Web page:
Report / Delete Reply
  • Posted

    You are so right. I had my rtkr over a year ago, I am still experiencing some pain and insomnia.
    Report / Delete Reply
  • Posted

    I respectfully disagree.  One big problem with this approach is withdrawal.  SSRIs and SNRIs are extremely difficult to get off of once you start them.  The number of cases of people trying to withdraw from drugs like Cymbalta, Prozac, Effexor and the like and what they go through are staggering.  I have experienced that myself once or twice. 

    For a TKR, the pain is not chronic but temporary.  The depression may seem very real but it's not...

    https://patient.info/forums/discuss/tkr-and-post-operative-depression-604195

    I had the same depression when I had my hip replaced nine years ago.  After three days, I called my MD cousin.  It's a medically DOCUMENTED condition called Post-Operative Depression caused by the subconscious mourning the loss of an original body part.  Once you realize this, you arm yourself with a weapon to fight this absolutely normal depressive effect of the surgery.  When I started to feel it post-TKR, I kicked it out the door because I knew exactly what it was.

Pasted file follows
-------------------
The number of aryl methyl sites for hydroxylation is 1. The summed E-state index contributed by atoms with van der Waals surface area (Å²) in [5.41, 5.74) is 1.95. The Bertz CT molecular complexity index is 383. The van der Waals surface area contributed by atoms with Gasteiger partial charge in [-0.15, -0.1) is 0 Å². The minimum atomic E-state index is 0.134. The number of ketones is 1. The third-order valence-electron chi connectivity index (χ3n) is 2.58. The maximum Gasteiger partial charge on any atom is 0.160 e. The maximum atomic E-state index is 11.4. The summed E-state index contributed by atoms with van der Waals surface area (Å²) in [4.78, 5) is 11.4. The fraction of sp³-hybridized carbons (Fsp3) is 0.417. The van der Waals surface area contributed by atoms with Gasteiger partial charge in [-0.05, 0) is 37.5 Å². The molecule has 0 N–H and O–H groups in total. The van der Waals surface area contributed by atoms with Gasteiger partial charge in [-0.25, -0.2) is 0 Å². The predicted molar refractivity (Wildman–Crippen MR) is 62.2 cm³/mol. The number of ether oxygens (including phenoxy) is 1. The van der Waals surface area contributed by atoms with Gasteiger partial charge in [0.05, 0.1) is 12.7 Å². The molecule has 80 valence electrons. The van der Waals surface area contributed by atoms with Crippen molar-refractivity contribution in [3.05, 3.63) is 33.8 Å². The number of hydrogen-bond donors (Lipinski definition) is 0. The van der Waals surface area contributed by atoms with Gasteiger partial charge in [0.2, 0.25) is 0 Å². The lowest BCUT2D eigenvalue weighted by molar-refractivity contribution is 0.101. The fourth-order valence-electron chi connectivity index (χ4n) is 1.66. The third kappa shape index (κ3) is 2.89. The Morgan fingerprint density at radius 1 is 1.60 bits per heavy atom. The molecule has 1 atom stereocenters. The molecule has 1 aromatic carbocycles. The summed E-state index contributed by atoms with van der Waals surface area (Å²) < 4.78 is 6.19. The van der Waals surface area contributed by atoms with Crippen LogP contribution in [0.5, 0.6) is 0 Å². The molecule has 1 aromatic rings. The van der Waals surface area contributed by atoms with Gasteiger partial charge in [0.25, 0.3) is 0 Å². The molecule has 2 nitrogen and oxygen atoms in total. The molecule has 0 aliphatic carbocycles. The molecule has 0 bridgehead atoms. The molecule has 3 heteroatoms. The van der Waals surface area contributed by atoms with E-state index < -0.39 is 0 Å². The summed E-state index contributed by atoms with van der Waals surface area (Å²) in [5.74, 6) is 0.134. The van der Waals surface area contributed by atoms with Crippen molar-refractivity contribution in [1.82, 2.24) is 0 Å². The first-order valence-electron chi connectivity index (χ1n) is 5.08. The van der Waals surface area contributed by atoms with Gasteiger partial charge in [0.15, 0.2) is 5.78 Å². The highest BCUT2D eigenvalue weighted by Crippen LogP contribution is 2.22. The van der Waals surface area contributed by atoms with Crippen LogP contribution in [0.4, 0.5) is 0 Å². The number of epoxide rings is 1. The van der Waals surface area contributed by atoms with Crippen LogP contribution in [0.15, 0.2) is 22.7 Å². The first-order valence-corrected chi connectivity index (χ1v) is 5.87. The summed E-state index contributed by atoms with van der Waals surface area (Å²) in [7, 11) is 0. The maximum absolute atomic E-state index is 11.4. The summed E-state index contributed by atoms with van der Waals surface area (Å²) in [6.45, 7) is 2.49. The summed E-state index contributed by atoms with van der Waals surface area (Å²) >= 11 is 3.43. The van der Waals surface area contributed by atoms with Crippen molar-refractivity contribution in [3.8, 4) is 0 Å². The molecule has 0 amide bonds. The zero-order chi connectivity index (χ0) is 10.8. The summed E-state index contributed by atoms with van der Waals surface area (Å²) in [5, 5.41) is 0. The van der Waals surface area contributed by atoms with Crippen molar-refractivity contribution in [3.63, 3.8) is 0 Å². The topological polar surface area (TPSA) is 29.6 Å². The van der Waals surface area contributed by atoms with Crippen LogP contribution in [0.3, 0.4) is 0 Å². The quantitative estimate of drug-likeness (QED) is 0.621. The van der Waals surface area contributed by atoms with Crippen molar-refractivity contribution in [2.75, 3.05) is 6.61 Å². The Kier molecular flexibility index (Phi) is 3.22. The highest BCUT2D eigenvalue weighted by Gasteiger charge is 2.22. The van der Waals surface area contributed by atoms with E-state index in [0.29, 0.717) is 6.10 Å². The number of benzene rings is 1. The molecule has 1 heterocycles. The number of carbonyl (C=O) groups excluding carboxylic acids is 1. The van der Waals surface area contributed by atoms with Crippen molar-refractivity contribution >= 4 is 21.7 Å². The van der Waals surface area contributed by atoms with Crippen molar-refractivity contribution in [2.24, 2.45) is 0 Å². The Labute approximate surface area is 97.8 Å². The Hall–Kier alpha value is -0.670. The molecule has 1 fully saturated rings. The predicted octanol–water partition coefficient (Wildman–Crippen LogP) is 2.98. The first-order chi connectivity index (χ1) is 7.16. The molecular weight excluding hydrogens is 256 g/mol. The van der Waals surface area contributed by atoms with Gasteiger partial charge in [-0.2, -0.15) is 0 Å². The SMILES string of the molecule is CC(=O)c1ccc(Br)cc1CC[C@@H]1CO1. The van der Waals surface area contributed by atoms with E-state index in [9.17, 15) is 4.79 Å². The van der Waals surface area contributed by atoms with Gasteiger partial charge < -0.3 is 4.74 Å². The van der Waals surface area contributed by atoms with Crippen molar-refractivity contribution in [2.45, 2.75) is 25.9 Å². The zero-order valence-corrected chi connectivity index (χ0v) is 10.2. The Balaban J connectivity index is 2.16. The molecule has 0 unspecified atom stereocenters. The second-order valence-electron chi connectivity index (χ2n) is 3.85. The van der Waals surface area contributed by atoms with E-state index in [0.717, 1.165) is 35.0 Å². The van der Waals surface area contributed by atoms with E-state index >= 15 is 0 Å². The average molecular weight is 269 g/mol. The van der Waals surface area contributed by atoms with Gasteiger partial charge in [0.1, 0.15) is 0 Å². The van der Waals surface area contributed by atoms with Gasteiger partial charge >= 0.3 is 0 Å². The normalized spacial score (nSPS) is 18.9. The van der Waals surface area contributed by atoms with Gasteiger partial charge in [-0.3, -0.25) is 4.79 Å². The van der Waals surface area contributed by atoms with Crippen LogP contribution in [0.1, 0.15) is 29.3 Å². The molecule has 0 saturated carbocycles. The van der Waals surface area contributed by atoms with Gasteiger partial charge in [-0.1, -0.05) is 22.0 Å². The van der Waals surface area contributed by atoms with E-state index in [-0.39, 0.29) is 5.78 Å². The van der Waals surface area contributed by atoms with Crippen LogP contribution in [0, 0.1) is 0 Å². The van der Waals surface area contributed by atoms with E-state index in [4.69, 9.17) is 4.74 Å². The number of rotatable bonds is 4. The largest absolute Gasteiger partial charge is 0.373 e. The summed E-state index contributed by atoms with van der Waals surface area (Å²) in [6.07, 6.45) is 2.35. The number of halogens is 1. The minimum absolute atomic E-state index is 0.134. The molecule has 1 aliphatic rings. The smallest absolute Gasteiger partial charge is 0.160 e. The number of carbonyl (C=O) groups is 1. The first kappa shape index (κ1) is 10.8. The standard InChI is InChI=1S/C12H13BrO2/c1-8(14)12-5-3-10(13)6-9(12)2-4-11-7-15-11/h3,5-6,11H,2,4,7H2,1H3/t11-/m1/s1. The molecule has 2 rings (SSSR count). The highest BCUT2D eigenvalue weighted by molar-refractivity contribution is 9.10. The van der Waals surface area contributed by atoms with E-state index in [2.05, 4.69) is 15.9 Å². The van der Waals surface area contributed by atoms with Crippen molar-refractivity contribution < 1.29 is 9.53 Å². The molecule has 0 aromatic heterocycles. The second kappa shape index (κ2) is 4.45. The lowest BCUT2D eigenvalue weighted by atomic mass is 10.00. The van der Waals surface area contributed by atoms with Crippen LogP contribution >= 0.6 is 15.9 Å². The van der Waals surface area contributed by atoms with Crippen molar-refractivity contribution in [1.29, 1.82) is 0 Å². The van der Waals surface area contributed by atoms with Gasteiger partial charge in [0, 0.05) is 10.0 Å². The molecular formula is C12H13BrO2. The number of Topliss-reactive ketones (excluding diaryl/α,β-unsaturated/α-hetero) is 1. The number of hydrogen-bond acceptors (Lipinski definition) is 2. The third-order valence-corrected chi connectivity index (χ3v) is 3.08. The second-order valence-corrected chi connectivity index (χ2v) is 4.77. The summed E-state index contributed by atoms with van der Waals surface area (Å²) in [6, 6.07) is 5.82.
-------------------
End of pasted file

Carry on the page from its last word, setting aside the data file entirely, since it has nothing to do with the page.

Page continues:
Then you apply other techniques, especially exercise to rebuild your muscles AND generate endorphins to counteract the depression.  Also getting your mind off the depression and onto productive activities is also key...

    https://patient.info/forums/discuss/the-power-of-rest-some-great-strategies-to-try-on-a-tkr-617892